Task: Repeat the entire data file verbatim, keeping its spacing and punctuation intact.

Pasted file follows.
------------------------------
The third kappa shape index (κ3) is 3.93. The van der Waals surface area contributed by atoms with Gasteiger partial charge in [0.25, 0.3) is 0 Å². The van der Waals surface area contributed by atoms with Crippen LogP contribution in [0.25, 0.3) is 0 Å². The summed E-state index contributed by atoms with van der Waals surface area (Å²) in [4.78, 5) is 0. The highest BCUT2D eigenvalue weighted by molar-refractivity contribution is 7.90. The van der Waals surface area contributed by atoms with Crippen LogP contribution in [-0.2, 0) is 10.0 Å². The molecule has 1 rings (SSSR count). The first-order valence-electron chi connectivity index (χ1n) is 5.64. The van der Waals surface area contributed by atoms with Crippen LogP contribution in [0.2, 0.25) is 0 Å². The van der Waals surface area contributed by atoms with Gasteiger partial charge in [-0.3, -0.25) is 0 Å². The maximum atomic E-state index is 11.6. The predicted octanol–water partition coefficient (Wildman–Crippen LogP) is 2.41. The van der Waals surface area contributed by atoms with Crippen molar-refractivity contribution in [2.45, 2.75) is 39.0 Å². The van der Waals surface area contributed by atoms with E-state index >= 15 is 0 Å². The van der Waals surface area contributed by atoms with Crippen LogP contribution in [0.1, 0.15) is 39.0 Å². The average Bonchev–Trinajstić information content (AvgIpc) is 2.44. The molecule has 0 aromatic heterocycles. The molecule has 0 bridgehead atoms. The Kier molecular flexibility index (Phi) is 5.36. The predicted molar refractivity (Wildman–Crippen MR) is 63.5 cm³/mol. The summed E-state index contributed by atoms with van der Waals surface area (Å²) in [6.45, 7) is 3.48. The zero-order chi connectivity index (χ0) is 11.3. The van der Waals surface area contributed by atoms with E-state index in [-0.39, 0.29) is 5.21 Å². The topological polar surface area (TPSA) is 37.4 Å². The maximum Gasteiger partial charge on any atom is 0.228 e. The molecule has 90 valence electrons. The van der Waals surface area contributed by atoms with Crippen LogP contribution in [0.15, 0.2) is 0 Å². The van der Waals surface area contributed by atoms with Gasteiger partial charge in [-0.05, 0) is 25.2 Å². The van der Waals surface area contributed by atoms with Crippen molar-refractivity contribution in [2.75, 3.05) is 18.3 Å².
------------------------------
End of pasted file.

The third kappa shape index (κ3) is 3.93. The van der Waals surface area contributed by atoms with Gasteiger partial charge in [0.25, 0.3) is 0 Å². The van der Waals surface area contributed by atoms with Crippen LogP contribution in [0.25, 0.3) is 0 Å². The summed E-state index contributed by atoms with van der Waals surface area (Å²) in [4.78, 5) is 0. The highest BCUT2D eigenvalue weighted by molar-refractivity contribution is 7.90. The van der Waals surface area contributed by atoms with Crippen LogP contribution in [-0.2, 0) is 10.0 Å². The molecule has 1 rings (SSSR count). The first-order valence-electron chi connectivity index (χ1n) is 5.64. The van der Waals surface area contributed by atoms with Crippen LogP contribution in [0.2, 0.25) is 0 Å². The van der Waals surface area contributed by atoms with Gasteiger partial charge in [-0.3, -0.25) is 0 Å². The maximum atomic E-state index is 11.6. The predicted octanol–water partition coefficient (Wildman–Crippen LogP) is 2.41. The van der Waals surface area contributed by atoms with Crippen molar-refractivity contribution in [2.45, 2.75) is 39.0 Å². The van der Waals surface area contributed by atoms with E-state index >= 15 is 0 Å². The van der Waals surface area contributed by atoms with Crippen LogP contribution in [0.1, 0.15) is 39.0 Å². The average Bonchev–Trinajstić information content (AvgIpc) is 2.44. The molecule has 0 aromatic heterocycles. The molecule has 0 bridgehead atoms. The Kier molecular flexibility index (Phi) is 5.36. The predicted molar refractivity (Wildman–Crippen MR) is 63.5 cm³/mol. The summed E-state index contributed by atoms with van der Waals surface area (Å²) in [6.45, 7) is 3.48. The zero-order chi connectivity index (χ0) is 11.3. The van der Waals surface area contributed by atoms with E-state index in [-0.39, 0.29) is 5.21 Å². The topological polar surface area (TPSA) is 37.4 Å². The maximum Gasteiger partial charge on any atom is 0.228 e. The molecule has 90 valence electrons. The van der Waals surface area contributed by atoms with Crippen LogP contribution in [0.15, 0.2) is 0 Å². The van der Waals surface area contributed by atoms with Gasteiger partial charge in [-0.05, 0) is 25.2 Å². The van der Waals surface area contributed by atoms with Crippen molar-refractivity contribution in [2.75, 3.05) is 18.3 Å².